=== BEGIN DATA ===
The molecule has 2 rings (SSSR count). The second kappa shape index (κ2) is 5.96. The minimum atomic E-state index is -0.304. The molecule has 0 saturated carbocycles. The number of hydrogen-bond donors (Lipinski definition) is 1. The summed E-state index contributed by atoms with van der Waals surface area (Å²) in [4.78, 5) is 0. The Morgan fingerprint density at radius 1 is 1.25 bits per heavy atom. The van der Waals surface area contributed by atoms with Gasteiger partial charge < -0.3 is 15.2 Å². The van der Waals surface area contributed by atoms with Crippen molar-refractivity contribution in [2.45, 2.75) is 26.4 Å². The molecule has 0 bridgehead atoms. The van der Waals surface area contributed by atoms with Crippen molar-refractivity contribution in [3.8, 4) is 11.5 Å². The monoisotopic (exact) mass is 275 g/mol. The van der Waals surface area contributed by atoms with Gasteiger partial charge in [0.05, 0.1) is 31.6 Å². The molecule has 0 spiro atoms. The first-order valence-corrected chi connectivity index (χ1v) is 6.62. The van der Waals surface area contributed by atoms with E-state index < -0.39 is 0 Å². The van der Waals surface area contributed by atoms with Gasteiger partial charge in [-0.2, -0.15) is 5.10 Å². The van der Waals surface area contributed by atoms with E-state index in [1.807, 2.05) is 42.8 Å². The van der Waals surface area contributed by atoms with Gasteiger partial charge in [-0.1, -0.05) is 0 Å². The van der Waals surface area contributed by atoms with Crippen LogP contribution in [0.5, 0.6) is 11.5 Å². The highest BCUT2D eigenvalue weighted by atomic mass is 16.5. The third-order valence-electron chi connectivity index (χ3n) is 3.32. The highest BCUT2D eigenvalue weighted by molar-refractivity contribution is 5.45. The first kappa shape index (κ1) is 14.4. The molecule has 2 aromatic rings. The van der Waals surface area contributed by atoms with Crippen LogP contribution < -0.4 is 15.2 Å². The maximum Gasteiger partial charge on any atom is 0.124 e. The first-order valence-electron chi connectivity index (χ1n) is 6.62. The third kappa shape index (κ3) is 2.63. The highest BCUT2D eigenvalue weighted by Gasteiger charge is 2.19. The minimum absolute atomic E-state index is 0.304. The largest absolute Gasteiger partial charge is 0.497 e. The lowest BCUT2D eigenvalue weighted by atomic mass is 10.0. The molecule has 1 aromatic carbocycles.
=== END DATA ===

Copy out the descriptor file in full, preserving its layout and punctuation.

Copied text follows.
The molecule has 2 rings (SSSR count). The second kappa shape index (κ2) is 5.96. The minimum atomic E-state index is -0.304. The molecule has 0 saturated carbocycles. The number of hydrogen-bond donors (Lipinski definition) is 1. The summed E-state index contributed by atoms with van der Waals surface area (Å²) in [4.78, 5) is 0. The Morgan fingerprint density at radius 1 is 1.25 bits per heavy atom. The van der Waals surface area contributed by atoms with Gasteiger partial charge < -0.3 is 15.2 Å². The van der Waals surface area contributed by atoms with Crippen molar-refractivity contribution in [2.45, 2.75) is 26.4 Å². The molecule has 0 bridgehead atoms. The van der Waals surface area contributed by atoms with Crippen molar-refractivity contribution in [3.8, 4) is 11.5 Å². The monoisotopic (exact) mass is 275 g/mol. The van der Waals surface area contributed by atoms with Gasteiger partial charge in [0.05, 0.1) is 31.6 Å². The molecule has 0 spiro atoms. The first-order valence-corrected chi connectivity index (χ1v) is 6.62. The van der Waals surface area contributed by atoms with E-state index < -0.39 is 0 Å². The van der Waals surface area contributed by atoms with Gasteiger partial charge in [-0.2, -0.15) is 5.10 Å². The van der Waals surface area contributed by atoms with E-state index in [1.807, 2.05) is 42.8 Å². The van der Waals surface area contributed by atoms with Gasteiger partial charge in [-0.1, -0.05) is 0 Å². The van der Waals surface area contributed by atoms with Crippen LogP contribution in [0.5, 0.6) is 11.5 Å². The highest BCUT2D eigenvalue weighted by atomic mass is 16.5. The third-order valence-electron chi connectivity index (χ3n) is 3.32. The highest BCUT2D eigenvalue weighted by molar-refractivity contribution is 5.45. The first kappa shape index (κ1) is 14.4. The molecule has 2 aromatic rings. The van der Waals surface area contributed by atoms with Crippen LogP contribution < -0.4 is 15.2 Å². The maximum Gasteiger partial charge on any atom is 0.124 e. The first-order valence-electron chi connectivity index (χ1n) is 6.62. The third kappa shape index (κ3) is 2.63. The highest BCUT2D eigenvalue weighted by Gasteiger charge is 2.19. The minimum absolute atomic E-state index is 0.304. The largest absolute Gasteiger partial charge is 0.497 e. The lowest BCUT2D eigenvalue weighted by atomic mass is 10.0. The molecule has 1 aromatic carbocycles.